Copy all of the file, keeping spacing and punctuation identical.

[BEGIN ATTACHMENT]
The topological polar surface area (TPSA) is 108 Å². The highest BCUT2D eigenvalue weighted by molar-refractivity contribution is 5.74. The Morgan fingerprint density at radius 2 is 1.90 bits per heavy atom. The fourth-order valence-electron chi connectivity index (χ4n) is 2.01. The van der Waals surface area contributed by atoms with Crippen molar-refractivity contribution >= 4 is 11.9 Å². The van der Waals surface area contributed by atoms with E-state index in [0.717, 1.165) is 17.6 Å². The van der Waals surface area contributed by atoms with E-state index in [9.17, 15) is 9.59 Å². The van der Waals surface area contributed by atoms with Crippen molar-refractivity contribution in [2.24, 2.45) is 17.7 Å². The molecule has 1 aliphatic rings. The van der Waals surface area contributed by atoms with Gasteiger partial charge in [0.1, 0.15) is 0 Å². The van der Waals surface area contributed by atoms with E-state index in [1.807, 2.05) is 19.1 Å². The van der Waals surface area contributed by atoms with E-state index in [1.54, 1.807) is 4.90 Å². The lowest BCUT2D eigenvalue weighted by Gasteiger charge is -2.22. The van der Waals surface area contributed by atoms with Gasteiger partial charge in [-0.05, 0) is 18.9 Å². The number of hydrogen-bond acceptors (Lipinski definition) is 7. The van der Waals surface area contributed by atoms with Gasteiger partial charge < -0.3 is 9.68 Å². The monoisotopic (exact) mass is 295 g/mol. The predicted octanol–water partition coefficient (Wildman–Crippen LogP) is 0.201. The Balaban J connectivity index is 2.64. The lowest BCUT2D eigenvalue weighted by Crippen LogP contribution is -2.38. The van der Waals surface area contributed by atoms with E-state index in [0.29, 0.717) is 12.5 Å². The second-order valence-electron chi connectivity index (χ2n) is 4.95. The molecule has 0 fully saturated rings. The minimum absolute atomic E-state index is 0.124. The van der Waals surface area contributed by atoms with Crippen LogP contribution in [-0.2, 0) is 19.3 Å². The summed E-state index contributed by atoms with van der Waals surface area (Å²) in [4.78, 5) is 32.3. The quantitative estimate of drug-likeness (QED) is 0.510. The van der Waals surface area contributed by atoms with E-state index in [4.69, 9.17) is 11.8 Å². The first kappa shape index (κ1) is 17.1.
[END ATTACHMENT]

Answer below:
The topological polar surface area (TPSA) is 108 Å². The highest BCUT2D eigenvalue weighted by molar-refractivity contribution is 5.74. The Morgan fingerprint density at radius 2 is 1.90 bits per heavy atom. The fourth-order valence-electron chi connectivity index (χ4n) is 2.01. The van der Waals surface area contributed by atoms with Crippen molar-refractivity contribution >= 4 is 11.9 Å². The van der Waals surface area contributed by atoms with E-state index in [0.717, 1.165) is 17.6 Å². The van der Waals surface area contributed by atoms with E-state index in [9.17, 15) is 9.59 Å². The van der Waals surface area contributed by atoms with Crippen molar-refractivity contribution in [2.24, 2.45) is 17.7 Å². The molecule has 1 aliphatic rings. The van der Waals surface area contributed by atoms with Gasteiger partial charge in [0.1, 0.15) is 0 Å². The van der Waals surface area contributed by atoms with E-state index in [1.807, 2.05) is 19.1 Å². The van der Waals surface area contributed by atoms with E-state index in [1.54, 1.807) is 4.90 Å². The lowest BCUT2D eigenvalue weighted by Gasteiger charge is -2.22. The van der Waals surface area contributed by atoms with Gasteiger partial charge in [-0.05, 0) is 18.9 Å². The number of hydrogen-bond acceptors (Lipinski definition) is 7. The van der Waals surface area contributed by atoms with Gasteiger partial charge < -0.3 is 9.68 Å². The monoisotopic (exact) mass is 295 g/mol. The predicted octanol–water partition coefficient (Wildman–Crippen LogP) is 0.201. The Balaban J connectivity index is 2.64. The lowest BCUT2D eigenvalue weighted by Crippen LogP contribution is -2.38. The van der Waals surface area contributed by atoms with E-state index in [0.29, 0.717) is 12.5 Å². The second-order valence-electron chi connectivity index (χ2n) is 4.95. The molecule has 0 fully saturated rings. The minimum absolute atomic E-state index is 0.124. The van der Waals surface area contributed by atoms with Crippen LogP contribution in [-0.2, 0) is 19.3 Å². The summed E-state index contributed by atoms with van der Waals surface area (Å²) in [4.78, 5) is 32.3. The quantitative estimate of drug-likeness (QED) is 0.510. The van der Waals surface area contributed by atoms with E-state index in [4.69, 9.17) is 11.8 Å². The first kappa shape index (κ1) is 17.1.